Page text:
Democratic Empowerment in the European Union
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Democratic Empowerment in the European Union

Edited by David Levi-Faur and Frans van Waarden

This book looks at democratic empowerment via institutional designs that extend the political rights of European citizens. It focuses on three themes: first, the positive and negative effects of the European Union institutional design on the political rights of its citizens; second, challenges for democratic regimes across the world in the 21st century in the context of regionalism and globalization; third, the constraints of neoliberalism and capitalist markets on the ability of citizens to effectively achieve their political rights within the Union.
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Chapter 11: The financialization of European Union citizenship: an alternative to democratic empowerment

Hanan Haber and David Levi-Faur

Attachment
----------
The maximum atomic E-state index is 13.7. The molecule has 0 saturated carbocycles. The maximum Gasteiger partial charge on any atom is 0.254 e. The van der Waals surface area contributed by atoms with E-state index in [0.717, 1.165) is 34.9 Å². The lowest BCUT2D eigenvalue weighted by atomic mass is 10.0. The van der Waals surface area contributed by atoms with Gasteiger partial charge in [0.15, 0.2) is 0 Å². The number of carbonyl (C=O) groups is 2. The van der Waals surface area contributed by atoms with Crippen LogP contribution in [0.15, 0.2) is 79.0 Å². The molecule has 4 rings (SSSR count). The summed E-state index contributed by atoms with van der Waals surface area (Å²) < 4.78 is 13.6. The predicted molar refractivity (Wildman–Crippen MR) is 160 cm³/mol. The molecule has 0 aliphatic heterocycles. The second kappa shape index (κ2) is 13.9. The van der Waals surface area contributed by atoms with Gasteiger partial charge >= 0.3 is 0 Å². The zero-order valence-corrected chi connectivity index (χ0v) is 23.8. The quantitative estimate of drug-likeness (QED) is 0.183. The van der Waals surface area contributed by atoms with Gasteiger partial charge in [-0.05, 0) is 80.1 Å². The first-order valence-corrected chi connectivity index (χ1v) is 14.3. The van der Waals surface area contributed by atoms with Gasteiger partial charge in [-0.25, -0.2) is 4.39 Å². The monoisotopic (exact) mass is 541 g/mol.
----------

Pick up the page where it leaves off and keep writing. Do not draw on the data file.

Chapter 11 by Hanan Haber and David Levi-Faur deals with the financialization of European Union (EU) citizenship. The promotion of European citizenship and participation of citizens in EU decision making are key aims of the EU. However, while considerable attention has been focused on citizenship in the political sphere, less has been said about the meaning of citizenship in the economic, social and financial spheres. Following the literature on the financialization of everyday life, this study focuses on the meaning of citizenship in the financial sphere. They illustrate the image of an ideal European financial citizen, as reflected in (and shaped by) EU regulation. The chapter compares this image in two EU directives, on credit (2008) and on payment accounts (2014), and highlights the influences which shaped it, with a particular focus on new forms of citizen participation. The chapter argues that the image of the ideal financial citizen reflected in these directives is that of a confident, empowered and active citizen, ‘making markets work’. At the same time, this image is complemented by the image of a vulnerable citizen, both shielded from the market and encouraged to participate in it. The chapter concludes by arguing that financial citizenship is at the same time more demanding and more inclusive than political citizenship. While it requires high levels of human capital, time and attention to detail, it is open to those with the will to participate in the market.

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